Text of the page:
You should also expect some regular ongoing costs as credit card merchant accounts, payment qateways and some ecommerce hosting is charged by the month - whether you sell anything or not.

How can I get my website to page 1 on Google?

If your business is car insurance or holidays then, honestly, you're going to struggle.  If not click here for more...

This is the $64,000 question.  If you want your website to bring in new business then it has to be found and indexed by the search engines - effectively by Google.  And since few searchers look any further than page 1 of the results that's where you need to be, but how do you get there?

The quick answer is 'Pay Per Click' advertising or PPC, but that's not really getting your site found in the natural way of things, that's just throwing money at the problem.  The answer we're concerned with here is SEO, search engine optimisation.

Natural search results

Google tries to look at a website much like a human visitor so it's interested in well organised, interesting content and would have you believe that you needn't do much more than publish the odd tweet or blog about it.  If the content is good then others will follow and the web will soon be buzzing about your new website.  In practice very few websites 'go viral' like this and we have to do a little bit more pushing.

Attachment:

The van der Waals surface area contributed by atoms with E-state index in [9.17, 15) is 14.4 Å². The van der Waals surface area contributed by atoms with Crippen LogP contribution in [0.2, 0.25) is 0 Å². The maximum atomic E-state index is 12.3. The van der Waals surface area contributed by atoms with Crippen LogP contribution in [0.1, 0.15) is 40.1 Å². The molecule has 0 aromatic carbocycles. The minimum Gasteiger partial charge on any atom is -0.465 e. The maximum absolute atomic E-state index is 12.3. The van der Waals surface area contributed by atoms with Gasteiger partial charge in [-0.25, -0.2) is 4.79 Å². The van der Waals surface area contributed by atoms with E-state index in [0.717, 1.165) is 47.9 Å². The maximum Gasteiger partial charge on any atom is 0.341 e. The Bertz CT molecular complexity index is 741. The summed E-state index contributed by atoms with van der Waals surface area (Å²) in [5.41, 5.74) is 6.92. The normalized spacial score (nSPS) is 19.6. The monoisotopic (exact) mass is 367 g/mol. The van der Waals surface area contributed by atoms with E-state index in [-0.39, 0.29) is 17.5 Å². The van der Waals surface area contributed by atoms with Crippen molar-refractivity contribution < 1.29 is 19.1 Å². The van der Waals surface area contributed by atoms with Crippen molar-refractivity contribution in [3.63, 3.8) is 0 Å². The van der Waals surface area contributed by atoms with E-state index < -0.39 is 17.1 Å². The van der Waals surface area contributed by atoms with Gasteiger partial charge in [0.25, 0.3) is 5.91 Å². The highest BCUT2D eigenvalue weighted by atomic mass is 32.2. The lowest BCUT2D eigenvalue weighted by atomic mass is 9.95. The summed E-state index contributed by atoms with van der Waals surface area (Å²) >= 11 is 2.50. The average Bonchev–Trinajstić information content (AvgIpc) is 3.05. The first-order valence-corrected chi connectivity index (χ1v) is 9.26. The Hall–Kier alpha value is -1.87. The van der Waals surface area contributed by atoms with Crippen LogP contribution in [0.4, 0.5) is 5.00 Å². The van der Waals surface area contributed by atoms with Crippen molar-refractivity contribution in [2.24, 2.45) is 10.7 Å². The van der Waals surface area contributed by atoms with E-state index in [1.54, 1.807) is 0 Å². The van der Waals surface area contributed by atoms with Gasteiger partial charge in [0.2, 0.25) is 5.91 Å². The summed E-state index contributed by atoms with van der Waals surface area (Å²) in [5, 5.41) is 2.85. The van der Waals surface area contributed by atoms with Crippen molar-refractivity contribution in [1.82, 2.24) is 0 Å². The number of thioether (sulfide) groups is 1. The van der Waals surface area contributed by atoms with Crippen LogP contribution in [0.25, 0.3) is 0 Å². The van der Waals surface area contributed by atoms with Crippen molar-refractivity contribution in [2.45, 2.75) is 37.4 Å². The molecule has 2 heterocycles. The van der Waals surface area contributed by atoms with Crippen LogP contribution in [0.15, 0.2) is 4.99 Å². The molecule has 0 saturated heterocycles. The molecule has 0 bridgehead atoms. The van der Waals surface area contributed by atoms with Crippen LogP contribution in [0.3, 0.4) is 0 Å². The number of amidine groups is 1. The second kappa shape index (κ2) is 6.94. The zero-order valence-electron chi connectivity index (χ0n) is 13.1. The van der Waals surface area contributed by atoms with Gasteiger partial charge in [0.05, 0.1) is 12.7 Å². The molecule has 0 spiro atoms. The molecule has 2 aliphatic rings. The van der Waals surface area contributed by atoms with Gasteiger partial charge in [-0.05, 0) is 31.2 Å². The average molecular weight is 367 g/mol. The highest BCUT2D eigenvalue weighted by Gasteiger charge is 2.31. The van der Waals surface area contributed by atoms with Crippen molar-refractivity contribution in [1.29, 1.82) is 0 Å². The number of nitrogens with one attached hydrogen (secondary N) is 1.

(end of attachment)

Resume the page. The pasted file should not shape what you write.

The first thing we have to do is make sure the website's message is well written, well organised, contemporary and original.  The last isn't easy if you're competing with several hundred other companies providing similar products or services but you should have your own perspective on your subject - your own USP (unique selling point) so we'll try to approach your products or services from there.  Sometimes your clients can provide useful insights in the feedback they give you about your company.

The next thing is to ensure that the key words and phrases that describe your business, products or services, the words that potential clients will use to find you, are mentioned in the right places on your web pages.  Sometimes we have to look a little harder to find these key words, or perhaps use a little cunning.  Hopefully we'll be a bit more successful than Baldric!

Get networking

The last piece of the SEO jigsaw is to get your website networked and in with the in crowd.  This means getting other websites and the social media to provide links back to your website - so called 'back links'.  Basically the more links the better tho it's never quite that simple and Google likes to see back links from other good quality websites in the same or a similar or complementary line of business. Getting links from just any old website can actually do you harm rather than good.  (And that, in itself, is the subject of an enormous hornets nest of argument in SEO circles.)